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Disney’s new “Dumbo” is one ponderous pachyderm. This is a live-action remake of the 1941 animated classic, but with a grim tone and a dead soul. It’s astounding that Tim Burton could have created such a downer from a long-beloved source of delight. Instead of a fantasy about a baby elephant who defies the law of gravity, “Dumbo” redux is a confirmation of Murphy’s law.

The circus was originally a charming and modest backdrop for the primal tale of a baby ripped from the tender grip of his mother’s trunk. Now it’s become a doomed enterprise—it’s 1919, just after World War I, and business is so bad that bankruptcy looms for the big top’s owner, Max Medici, a two-bit P.T. Barnum played by Danny DeVito.

Dumbo flies to the accompaniment of Danny Elfman’s music, which sets altitude records for bombast. The glorious showstopper of the original, “Pink Elephants On Parade,” is now a Cirque du Soleil knockoff with ugly- colored balloons. There’s no sense of a functioning circus, only random eccentrics, in place of freaks, circumscribed by political correctness. And the news is worse when it comes to the acting. It’s as if Tim Burton, in his quest for the garish and the grotesque, had forgotten how to direct actors.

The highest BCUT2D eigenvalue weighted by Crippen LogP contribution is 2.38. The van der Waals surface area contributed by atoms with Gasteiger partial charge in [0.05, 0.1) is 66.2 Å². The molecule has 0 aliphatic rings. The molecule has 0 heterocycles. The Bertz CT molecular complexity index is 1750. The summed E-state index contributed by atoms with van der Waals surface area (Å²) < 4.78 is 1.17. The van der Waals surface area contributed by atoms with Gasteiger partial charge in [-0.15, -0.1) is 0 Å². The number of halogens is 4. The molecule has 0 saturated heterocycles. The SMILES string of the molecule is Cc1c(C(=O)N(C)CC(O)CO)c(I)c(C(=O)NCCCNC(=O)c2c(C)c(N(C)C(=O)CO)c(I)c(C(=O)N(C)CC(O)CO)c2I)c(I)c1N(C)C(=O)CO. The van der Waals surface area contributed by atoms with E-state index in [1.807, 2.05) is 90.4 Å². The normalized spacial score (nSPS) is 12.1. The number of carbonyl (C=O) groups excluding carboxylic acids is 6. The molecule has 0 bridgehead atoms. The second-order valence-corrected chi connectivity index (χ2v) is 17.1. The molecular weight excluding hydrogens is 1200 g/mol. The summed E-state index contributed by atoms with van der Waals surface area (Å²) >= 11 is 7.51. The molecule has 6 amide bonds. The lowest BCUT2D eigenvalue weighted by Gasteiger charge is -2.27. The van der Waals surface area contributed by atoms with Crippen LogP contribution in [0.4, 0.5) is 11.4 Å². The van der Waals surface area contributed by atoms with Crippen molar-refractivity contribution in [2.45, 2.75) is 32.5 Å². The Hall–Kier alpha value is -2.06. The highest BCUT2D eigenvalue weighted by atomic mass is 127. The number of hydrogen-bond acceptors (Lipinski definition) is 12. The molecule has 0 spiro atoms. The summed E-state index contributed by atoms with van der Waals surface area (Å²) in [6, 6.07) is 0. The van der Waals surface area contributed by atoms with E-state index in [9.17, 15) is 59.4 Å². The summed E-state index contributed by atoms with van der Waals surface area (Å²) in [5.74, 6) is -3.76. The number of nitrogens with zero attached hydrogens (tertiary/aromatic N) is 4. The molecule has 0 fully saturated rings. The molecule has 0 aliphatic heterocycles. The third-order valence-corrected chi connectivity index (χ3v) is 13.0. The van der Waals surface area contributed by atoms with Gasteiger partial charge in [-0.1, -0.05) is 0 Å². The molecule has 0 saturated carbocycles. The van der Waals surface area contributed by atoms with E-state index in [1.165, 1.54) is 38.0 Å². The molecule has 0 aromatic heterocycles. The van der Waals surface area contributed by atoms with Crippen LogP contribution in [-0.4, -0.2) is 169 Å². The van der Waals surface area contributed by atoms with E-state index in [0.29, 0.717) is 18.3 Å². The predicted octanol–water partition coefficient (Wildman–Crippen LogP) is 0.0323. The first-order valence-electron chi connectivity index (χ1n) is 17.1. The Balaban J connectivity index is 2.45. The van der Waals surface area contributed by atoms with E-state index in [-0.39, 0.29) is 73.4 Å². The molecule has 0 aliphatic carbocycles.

Colin Farrell is painfully uncomfortable as Holt Farrier, who was a trick rider before the war; now he’s back from the trenches minus an arm. The great Michael Keaton is trapped, leering gleelessly, in the role of a predatory entrepreneur who exploits Dumbo after the discovery that the little guy can fly. Eva Green falls into awkward caricature as a trapeze artist; the writing and direction give her nothing else to hang onto. Alan Arkin isn’t funny as a greedy banker, though he does get to say “Wow, this is a disaster!”

Then there’s the issue of Dumbo’s aeronautics. In the 1941 animated version, his gift of flight was pure fantasy. That’s the beauty of animation; no need to wonder how Dumbo did it, just the pleasure of watching him do it. This time around, his style of flight is graceless at best and galumphing at worst; he seems to be struggling so hard to stay aloft that we start wondering about literal-minded things like whether his earspan can actually sustain his weight.

And why does he fly so soon? In 1941, when word of mouth was less pervasive but no less important than it is today, audiences knew going in that Dumbo could fly, but they had to wait in delicious suspense until the last few minutes of the film to see him take off. In the new, disimproved version, he flies early, and a lot. So much for deferred gratification. So much for gratification.

I’m Joe Morgenstern. I’ll be back on KCRW next week with more reviews.